You will also need to understand how the pursuit of growth may impact on your existing business. What does this mean for your cash flow and margins and will your senior management team be able to deal with the distraction of growth in their day-to-day activities?

An action plan should include all key actions and activities and have clear measures of success. This should not be constrained by the annual results cycle, you need to develop a plan that covers the period you are interested in and ensure your targets are practical and focussed.

Commitment to Action

Ideas and strategy plans are great, but a CEO has to decide if he/she, the team, the company really care about achieving the growth ambition. Nothing will happen without commitment to the end goal and the correct attitude to the task. Key questions you have to address:

  • Does everyone understand the plan?
  • Are all the key people suitably motivated and incentivised?
  • Is the ambition at the core of the day to day business?
  • Are there simple measures in place to assess progress?
  • Is the business agile enough to adapt to stay on track?
  • Are the management team prepared to make the tough decisions?

Growth can change cultures, attitudes and commitment, both positively or negatively.

Next up, Mark Barber, Strategic Communications, PR, Marketing and Business Consultant, shared his experience within both independent and global agencies and his insights into working with some of the UK’s most recognised consumer, b2b and media brands. Mark reinforced Ian’s sentiments that agencies need to build a culture where the entire team is focused on new business, it is everyone’s responsibility, from the receptionist to the CEO. The commitment to the overall ambition of your agency must be inherited by everyone within your business. Your people should know and understand the action plan and should be suitably motivated and incentivised to reach your goals. The agency ambition needs to be at the core of your day to day business.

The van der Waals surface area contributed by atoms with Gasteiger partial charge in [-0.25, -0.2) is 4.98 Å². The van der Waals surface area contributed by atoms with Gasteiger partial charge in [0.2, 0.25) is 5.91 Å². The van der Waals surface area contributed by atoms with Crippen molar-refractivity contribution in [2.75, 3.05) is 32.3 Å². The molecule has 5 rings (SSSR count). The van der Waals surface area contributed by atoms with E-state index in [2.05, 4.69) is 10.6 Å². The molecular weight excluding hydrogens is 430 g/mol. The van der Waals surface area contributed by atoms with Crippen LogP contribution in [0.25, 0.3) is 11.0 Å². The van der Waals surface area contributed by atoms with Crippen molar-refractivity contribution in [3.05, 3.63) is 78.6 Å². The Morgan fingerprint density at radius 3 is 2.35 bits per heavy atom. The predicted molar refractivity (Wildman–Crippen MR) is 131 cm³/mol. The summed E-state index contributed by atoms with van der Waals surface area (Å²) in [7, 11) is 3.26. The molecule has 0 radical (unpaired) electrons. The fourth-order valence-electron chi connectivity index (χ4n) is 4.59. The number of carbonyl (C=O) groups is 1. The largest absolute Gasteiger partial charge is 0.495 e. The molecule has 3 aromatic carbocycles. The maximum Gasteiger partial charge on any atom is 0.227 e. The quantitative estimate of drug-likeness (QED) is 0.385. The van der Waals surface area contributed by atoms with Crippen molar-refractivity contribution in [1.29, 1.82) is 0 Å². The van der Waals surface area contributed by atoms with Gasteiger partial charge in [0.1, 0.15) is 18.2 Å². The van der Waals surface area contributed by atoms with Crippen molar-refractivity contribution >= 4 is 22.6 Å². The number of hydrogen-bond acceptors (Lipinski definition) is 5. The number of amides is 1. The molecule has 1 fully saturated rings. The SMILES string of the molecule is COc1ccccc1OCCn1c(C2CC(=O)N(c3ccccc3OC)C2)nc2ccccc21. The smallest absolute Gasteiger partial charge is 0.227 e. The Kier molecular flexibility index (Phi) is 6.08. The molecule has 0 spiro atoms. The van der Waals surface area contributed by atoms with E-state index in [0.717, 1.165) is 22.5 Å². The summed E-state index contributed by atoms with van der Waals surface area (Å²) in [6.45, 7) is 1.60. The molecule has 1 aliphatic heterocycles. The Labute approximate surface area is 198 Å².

Mark also stressed the importance of clearly defining the type of business you are looking to win in the short, medium and long term. Think creatively and build and nurture relationships with each of these targets and make sure you understand their business.

Mary Keane-Dawson then took to the floor to share her experience as a digital maven and entrepreneur, with a proven track record of growing and scaling companies shared her experience gained from roles at WPP, Steak, Reform, Collective, Ogilvy and now TMG PLC’s Global CEO of Performance Media.